German WWII POWs were housed in Pike County

Published 5:42 pm Tuesday, October 31, 2023

Getting your Trinity Audio player ready...

Approximately 16,000 German prisoners of war made Alabama their home during World War II.  The first camps were constructed by the Army Corps of Engineers during 1942-1943.  Camp Aliceville in Pickens County was the largest POW camp in Alabama with a capacity for 6,000 prisoners.  Pike County had a POW camp at the Fair Ground based on these articles from the Troy Messenger from 1943-1945.

Dianne Smith

Dianne Smith

Due to the shortage of farm labor in Pike County, the War Department has established a temporary camp for prisoners of war in Troy to help harvest the peanut crop.

     Farmers who do not have adequate help to harvest their peanuts and have been unable to find extra help within the community of county should make application for prisoners of war.  Applications for prisoners of war are being received at the County Agent’s office in the Activities Building.  The time for filing application and allotting the workers is limited and farmers desiring this type of labor must file application at once.

Sign up for our daily email newsletter

Get the latest news sent to your inbox


     County Agent H. J. Carter said today that 250 German war prisoners are due to arrive in Troy today and will be quartered at the Fair Ground, the same place that was used last year when about 400 prisoners were sent here.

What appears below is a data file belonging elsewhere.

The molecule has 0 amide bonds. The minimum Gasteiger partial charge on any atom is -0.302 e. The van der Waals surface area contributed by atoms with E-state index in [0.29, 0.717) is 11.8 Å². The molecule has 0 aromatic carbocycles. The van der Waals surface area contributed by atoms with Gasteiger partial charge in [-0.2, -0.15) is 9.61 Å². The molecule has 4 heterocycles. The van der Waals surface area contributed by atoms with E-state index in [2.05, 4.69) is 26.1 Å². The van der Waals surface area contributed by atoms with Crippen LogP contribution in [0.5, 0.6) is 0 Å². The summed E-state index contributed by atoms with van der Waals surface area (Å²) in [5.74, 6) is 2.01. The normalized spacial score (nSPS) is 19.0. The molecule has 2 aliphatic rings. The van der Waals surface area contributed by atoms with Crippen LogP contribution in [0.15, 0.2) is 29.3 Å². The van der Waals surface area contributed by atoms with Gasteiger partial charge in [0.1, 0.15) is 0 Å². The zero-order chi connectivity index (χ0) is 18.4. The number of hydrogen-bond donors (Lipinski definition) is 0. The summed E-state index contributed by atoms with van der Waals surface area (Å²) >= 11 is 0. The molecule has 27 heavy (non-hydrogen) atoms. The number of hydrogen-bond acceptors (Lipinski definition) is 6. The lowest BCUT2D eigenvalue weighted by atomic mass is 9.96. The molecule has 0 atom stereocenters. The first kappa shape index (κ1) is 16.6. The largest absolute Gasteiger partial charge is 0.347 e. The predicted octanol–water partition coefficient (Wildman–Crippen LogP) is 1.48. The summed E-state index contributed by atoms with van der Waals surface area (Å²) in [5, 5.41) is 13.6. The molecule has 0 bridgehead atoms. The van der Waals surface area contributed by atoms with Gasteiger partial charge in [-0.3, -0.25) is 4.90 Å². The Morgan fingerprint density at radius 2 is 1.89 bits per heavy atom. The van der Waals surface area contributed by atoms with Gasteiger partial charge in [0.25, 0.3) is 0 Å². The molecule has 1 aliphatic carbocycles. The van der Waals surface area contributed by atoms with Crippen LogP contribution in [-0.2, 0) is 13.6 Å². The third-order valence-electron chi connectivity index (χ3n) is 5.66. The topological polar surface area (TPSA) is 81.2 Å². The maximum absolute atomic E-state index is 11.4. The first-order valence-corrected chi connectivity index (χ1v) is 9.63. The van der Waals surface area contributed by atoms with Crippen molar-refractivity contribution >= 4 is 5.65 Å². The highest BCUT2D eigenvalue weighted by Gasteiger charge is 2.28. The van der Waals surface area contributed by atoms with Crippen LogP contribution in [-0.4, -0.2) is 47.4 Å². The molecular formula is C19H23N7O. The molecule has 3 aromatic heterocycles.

U. S. Senator Lister Hill and Congressman George M. Grant wired this paper today that “500 additional war prisoners are being sent into the peanut area at once.”  Senator ill’s message stated that “I have insisted that 2,000 more war prisoners be furnished immediately for our peanut farmers.”

     Some parts of the peanut bely have been declared as an “emergency areas” and it is expected that the war department will send additional prisoners at once to those areas where peanut gathering is in full blast.


     The County Agent attended a meeting at Enterprise with all County Agents of the peanut counties, and at this time the Agent requested 1,250 Prisoners of War for Pike County to assist in the peanut harvest.  The Extension Service is doing everything possible to secure enough prisoners of war to take care of the needs of Pike County farmers.


     Pike County has been allotted 450 Prisoners of war to assist in the harvesting of the peanut crop.  The county agent requested 1,250 and is on the opinion that it will take the above amount if the peanut crop is to be harvested without a loss.  A survey has shown that the County has planted approximately 75,000 acres of peanuts.  In talking to farmers over the County, it is their opinion that farm labor is the shortest it has been since the war started.  Every farmer in the County who will need Prisoners of War should do what he can to help the County secure more prisoners of war for harvesting peanuts.


     Peanut crops in Pike County are being harvested by labor imported from Germany—under the watchful eyes of Japanese-American guard from Hawaii.

     When Rev. S. M. Baker, of the First Methodist Church, conducts religious services this Sunday at the Prisoner of War Camp near Troy, his sermon will be  translated into German but not into Japanese.  “Speak American” has been their slogan in the Islands and American is all they understand or want to be.

     All of these articles can be found in previous editions of The Troy Messenger.  Stay tuned for more.  Dianne Smith is the President of the Pike County Historical, Genealogical and Preservation Society.